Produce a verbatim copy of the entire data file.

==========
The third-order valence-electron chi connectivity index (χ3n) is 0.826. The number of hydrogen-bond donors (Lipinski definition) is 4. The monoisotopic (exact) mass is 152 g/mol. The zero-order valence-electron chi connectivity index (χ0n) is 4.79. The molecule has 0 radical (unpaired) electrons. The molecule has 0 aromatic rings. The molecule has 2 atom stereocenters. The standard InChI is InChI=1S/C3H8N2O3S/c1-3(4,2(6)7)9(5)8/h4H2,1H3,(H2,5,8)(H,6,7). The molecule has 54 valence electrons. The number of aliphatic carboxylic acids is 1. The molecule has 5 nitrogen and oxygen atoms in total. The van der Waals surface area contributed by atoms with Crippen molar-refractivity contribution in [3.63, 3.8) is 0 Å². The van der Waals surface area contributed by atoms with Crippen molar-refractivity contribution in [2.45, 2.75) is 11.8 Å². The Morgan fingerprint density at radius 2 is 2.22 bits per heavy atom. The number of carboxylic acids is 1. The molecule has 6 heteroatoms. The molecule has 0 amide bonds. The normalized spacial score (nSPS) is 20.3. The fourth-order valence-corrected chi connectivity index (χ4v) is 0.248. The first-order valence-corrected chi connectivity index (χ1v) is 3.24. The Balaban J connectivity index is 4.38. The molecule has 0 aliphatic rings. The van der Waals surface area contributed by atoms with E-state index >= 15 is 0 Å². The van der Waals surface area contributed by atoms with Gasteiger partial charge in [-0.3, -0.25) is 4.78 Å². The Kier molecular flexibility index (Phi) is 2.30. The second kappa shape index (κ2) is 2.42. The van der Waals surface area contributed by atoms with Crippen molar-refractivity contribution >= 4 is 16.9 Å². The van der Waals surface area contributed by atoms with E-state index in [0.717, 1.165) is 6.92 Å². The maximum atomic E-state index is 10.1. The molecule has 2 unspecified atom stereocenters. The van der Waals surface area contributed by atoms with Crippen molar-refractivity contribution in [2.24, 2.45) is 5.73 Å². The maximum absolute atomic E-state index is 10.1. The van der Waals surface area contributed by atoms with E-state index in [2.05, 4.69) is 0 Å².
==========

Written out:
The third-order valence-electron chi connectivity index (χ3n) is 0.826. The number of hydrogen-bond donors (Lipinski definition) is 4. The monoisotopic (exact) mass is 152 g/mol. The zero-order valence-electron chi connectivity index (χ0n) is 4.79. The molecule has 0 radical (unpaired) electrons. The molecule has 0 aromatic rings. The molecule has 2 atom stereocenters. The standard InChI is InChI=1S/C3H8N2O3S/c1-3(4,2(6)7)9(5)8/h4H2,1H3,(H2,5,8)(H,6,7). The molecule has 54 valence electrons. The number of aliphatic carboxylic acids is 1. The molecule has 5 nitrogen and oxygen atoms in total. The van der Waals surface area contributed by atoms with Crippen molar-refractivity contribution in [3.63, 3.8) is 0 Å². The van der Waals surface area contributed by atoms with Crippen molar-refractivity contribution in [2.45, 2.75) is 11.8 Å². The Morgan fingerprint density at radius 2 is 2.22 bits per heavy atom. The number of carboxylic acids is 1. The molecule has 6 heteroatoms. The molecule has 0 amide bonds. The normalized spacial score (nSPS) is 20.3. The fourth-order valence-corrected chi connectivity index (χ4v) is 0.248. The first-order valence-corrected chi connectivity index (χ1v) is 3.24. The Balaban J connectivity index is 4.38. The molecule has 0 aliphatic rings. The van der Waals surface area contributed by atoms with E-state index >= 15 is 0 Å². The van der Waals surface area contributed by atoms with Gasteiger partial charge in [-0.3, -0.25) is 4.78 Å². The Kier molecular flexibility index (Phi) is 2.30. The second kappa shape index (κ2) is 2.42. The van der Waals surface area contributed by atoms with Crippen molar-refractivity contribution >= 4 is 16.9 Å². The van der Waals surface area contributed by atoms with E-state index in [0.717, 1.165) is 6.92 Å². The maximum atomic E-state index is 10.1. The molecule has 2 unspecified atom stereocenters. The van der Waals surface area contributed by atoms with Crippen molar-refractivity contribution in [2.24, 2.45) is 5.73 Å². The maximum absolute atomic E-state index is 10.1. The van der Waals surface area contributed by atoms with E-state index in [2.05, 4.69) is 0 Å².